Sunday, January 23, 2011

North American Black Vulture Habitats for Black Bodies From Pale Eggs


Summary: North American black vulture habitats pull black-bodied, white-tipped, yellow-billed raptors from pale eggs in caves, logs, stumps, thickets or on cliffs.


North American black vulture in southern Florida's Everglades National Park, Feb. 27, 2006: Everglades NPS (evergladesnps), Public Domain, via Flickr

North American black vulture habitats anger ranchers who accuse the condor family member of accessing eggs and newborns but appease environmentalists and naturalists who appreciate Mother Nature's year-round carcass-seeking, carrion-eating clean-up crew.
Black vultures bear the common name American black vulture and the scientific name Coragyps atratus (crow-raven clothed in black) as black-bodied native raptors of the Americas. Angry ranchers, forest fire-destroyed tree cavities and pesticide-thinned eggshells challenge black vultures, described in 1793 by German naturalist Johann Matthäus Bechstein (July 11, 1757-Feb. 23, 1822). Communal roosts draw together the extended families of the broad-winged, gray-footed, gray-headed, gray-legged relative of Andean and California condors and of king, turkey and yellow-headed vultures.
Twenty-six-year lifespans entertain 3.73-mile (6-kilometer) feeding ranges and 39,442.06-acre (5,962-hectare) summer and 36,771.75-acre (14,881-hectare) winter mean home ranges up to 9,186.35-foot (2,800-meter) altitudes above sea level.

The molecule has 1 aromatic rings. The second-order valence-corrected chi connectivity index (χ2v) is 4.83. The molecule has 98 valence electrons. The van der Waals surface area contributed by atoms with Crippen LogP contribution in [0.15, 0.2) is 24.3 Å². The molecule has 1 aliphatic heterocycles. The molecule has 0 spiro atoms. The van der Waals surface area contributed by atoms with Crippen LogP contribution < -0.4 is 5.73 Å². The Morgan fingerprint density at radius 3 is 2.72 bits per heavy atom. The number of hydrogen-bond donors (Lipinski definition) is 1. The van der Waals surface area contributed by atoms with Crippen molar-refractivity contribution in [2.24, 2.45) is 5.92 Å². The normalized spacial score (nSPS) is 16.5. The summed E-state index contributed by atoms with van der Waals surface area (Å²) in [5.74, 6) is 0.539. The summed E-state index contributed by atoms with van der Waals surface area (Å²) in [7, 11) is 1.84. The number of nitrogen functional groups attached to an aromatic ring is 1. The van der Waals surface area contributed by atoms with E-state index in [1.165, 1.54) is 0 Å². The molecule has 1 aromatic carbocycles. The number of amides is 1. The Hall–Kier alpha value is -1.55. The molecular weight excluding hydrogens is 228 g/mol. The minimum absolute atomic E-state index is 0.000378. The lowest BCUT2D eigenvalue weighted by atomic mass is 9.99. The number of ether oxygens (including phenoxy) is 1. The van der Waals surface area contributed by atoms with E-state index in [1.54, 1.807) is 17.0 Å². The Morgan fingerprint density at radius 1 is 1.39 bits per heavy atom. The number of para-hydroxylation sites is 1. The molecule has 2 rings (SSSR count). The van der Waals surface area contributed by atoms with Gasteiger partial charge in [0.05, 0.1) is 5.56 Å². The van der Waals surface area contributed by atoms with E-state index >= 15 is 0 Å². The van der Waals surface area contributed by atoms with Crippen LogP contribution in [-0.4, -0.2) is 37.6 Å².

January through August furnish opportunities for brooding a first one- to three-egg clutch, with a second three to four weeks after failure from predation or weather.
Monogamous parents-to-be gather eggs amid palmetto, sawgrass and yucca thickets or tree roots, onto cave shelves or cliff ledges, under boulders or within logs or stumps. Egg-depositing happens at two-day intervals at 8- to 10-foot (2.44- to 3.05-meter) heights for non-glossy, oval to elliptical, smooth, 2.98- by 2.01-inch (75.6- by 50.9-millimeter) eggs. It involves both parents in 28- to 39-day incubations of blue-white, dull white or gray-green eggs blotched or spotted with chocolate or lavender clusters or wreaths.
People and weather jeopardize North American black vulture habitats whose distribution into Mexico joins the Brazilian subspecies, whose mountain ranges join those of the Andean subspecies.

Bare-headed, downy, semi-helpless nestlings with creamy-buff bodies and red-tinted upper-parts keep to their birthing places under both parents' care for the first eight weeks of life. They live on regurgitated food from their parents even though they leak everything from both ends before letting their heads sink between their wings when alarmed. They manage activities within 10 days, full growth within eight weeks, feathering and flights 11 weeks after hatching and independent life cycles as 14- to 18-week-olds. They need bald cypress, hickory, juniper, oak, pine and sycamore stands, clean water sources and thermal air currents for communal roosts, internal hydration and soaring flights.